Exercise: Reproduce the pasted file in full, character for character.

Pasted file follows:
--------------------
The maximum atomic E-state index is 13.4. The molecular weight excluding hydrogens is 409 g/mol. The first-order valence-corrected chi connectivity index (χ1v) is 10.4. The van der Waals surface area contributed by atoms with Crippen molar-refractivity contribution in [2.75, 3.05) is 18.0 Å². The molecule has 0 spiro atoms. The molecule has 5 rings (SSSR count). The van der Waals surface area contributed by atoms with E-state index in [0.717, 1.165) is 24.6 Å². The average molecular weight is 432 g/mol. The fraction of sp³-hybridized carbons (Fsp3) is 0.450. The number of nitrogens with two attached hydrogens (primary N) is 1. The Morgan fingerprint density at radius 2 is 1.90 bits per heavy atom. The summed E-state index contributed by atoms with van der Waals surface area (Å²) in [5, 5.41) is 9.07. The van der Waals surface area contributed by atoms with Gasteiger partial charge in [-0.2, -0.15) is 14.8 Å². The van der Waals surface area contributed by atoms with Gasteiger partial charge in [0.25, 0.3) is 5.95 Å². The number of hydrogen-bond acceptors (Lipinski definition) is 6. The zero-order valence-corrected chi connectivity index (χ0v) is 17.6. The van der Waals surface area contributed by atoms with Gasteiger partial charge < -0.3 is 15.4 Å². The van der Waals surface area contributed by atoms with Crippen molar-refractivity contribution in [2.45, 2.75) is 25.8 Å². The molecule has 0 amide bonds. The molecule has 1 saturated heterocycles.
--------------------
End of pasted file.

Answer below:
The maximum atomic E-state index is 13.4. The molecular weight excluding hydrogens is 409 g/mol. The first-order valence-corrected chi connectivity index (χ1v) is 10.4. The van der Waals surface area contributed by atoms with Crippen molar-refractivity contribution in [2.75, 3.05) is 18.0 Å². The molecule has 0 spiro atoms. The molecule has 5 rings (SSSR count). The van der Waals surface area contributed by atoms with E-state index in [0.717, 1.165) is 24.6 Å². The average molecular weight is 432 g/mol. The fraction of sp³-hybridized carbons (Fsp3) is 0.450. The number of nitrogens with two attached hydrogens (primary N) is 1. The Morgan fingerprint density at radius 2 is 1.90 bits per heavy atom. The summed E-state index contributed by atoms with van der Waals surface area (Å²) in [5, 5.41) is 9.07. The van der Waals surface area contributed by atoms with Gasteiger partial charge in [-0.2, -0.15) is 14.8 Å². The van der Waals surface area contributed by atoms with Gasteiger partial charge in [0.25, 0.3) is 5.95 Å². The number of hydrogen-bond acceptors (Lipinski definition) is 6. The zero-order valence-corrected chi connectivity index (χ0v) is 17.6. The van der Waals surface area contributed by atoms with Gasteiger partial charge < -0.3 is 15.4 Å². The van der Waals surface area contributed by atoms with Crippen molar-refractivity contribution in [2.45, 2.75) is 25.8 Å². The molecule has 0 amide bonds. The molecule has 1 saturated heterocycles.